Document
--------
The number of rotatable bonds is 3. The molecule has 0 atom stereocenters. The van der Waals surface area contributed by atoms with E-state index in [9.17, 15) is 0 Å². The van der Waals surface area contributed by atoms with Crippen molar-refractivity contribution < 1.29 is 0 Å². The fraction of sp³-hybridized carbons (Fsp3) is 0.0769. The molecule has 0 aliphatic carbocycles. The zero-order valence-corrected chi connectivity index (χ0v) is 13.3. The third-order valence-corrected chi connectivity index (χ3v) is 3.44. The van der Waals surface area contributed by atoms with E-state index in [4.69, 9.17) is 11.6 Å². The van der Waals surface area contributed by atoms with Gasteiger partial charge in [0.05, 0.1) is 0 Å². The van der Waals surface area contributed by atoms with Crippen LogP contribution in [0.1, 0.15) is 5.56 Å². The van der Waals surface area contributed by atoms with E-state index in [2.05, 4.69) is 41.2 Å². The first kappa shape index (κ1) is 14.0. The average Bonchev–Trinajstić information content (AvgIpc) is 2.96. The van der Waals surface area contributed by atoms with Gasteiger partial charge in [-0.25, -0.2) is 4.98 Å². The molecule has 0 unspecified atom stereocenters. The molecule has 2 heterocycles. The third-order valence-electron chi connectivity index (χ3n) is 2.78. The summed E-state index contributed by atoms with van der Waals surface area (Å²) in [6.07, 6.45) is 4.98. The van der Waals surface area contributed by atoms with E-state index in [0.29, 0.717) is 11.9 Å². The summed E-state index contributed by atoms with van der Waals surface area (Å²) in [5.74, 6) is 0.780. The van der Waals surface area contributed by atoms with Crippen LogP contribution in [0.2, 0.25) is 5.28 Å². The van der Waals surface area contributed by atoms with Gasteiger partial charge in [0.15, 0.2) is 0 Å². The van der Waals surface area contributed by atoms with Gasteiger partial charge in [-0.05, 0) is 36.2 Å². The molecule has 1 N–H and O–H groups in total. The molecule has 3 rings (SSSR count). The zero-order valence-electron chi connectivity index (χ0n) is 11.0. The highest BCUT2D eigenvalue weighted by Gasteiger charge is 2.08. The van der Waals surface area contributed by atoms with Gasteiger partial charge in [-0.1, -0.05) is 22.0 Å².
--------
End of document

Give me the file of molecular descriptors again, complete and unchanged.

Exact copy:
The number of rotatable bonds is 3. The molecule has 0 atom stereocenters. The van der Waals surface area contributed by atoms with E-state index in [9.17, 15) is 0 Å². The van der Waals surface area contributed by atoms with Crippen molar-refractivity contribution < 1.29 is 0 Å². The fraction of sp³-hybridized carbons (Fsp3) is 0.0769. The molecule has 0 aliphatic carbocycles. The zero-order valence-corrected chi connectivity index (χ0v) is 13.3. The third-order valence-corrected chi connectivity index (χ3v) is 3.44. The van der Waals surface area contributed by atoms with E-state index in [4.69, 9.17) is 11.6 Å². The van der Waals surface area contributed by atoms with Gasteiger partial charge in [0.05, 0.1) is 0 Å². The van der Waals surface area contributed by atoms with Crippen LogP contribution in [0.1, 0.15) is 5.56 Å². The van der Waals surface area contributed by atoms with E-state index in [2.05, 4.69) is 41.2 Å². The first kappa shape index (κ1) is 14.0. The average Bonchev–Trinajstić information content (AvgIpc) is 2.96. The van der Waals surface area contributed by atoms with Gasteiger partial charge in [-0.25, -0.2) is 4.98 Å². The molecule has 0 unspecified atom stereocenters. The molecule has 2 heterocycles. The third-order valence-electron chi connectivity index (χ3n) is 2.78. The summed E-state index contributed by atoms with van der Waals surface area (Å²) in [6.07, 6.45) is 4.98. The van der Waals surface area contributed by atoms with E-state index in [0.29, 0.717) is 11.9 Å². The summed E-state index contributed by atoms with van der Waals surface area (Å²) in [5.74, 6) is 0.780. The van der Waals surface area contributed by atoms with Crippen LogP contribution in [0.2, 0.25) is 5.28 Å². The van der Waals surface area contributed by atoms with Gasteiger partial charge in [0.15, 0.2) is 0 Å². The van der Waals surface area contributed by atoms with Gasteiger partial charge in [-0.05, 0) is 36.2 Å². The molecule has 1 N–H and O–H groups in total. The molecule has 3 rings (SSSR count). The zero-order valence-electron chi connectivity index (χ0n) is 11.0. The highest BCUT2D eigenvalue weighted by Gasteiger charge is 2.08. The van der Waals surface area contributed by atoms with Gasteiger partial charge in [-0.1, -0.05) is 22.0 Å².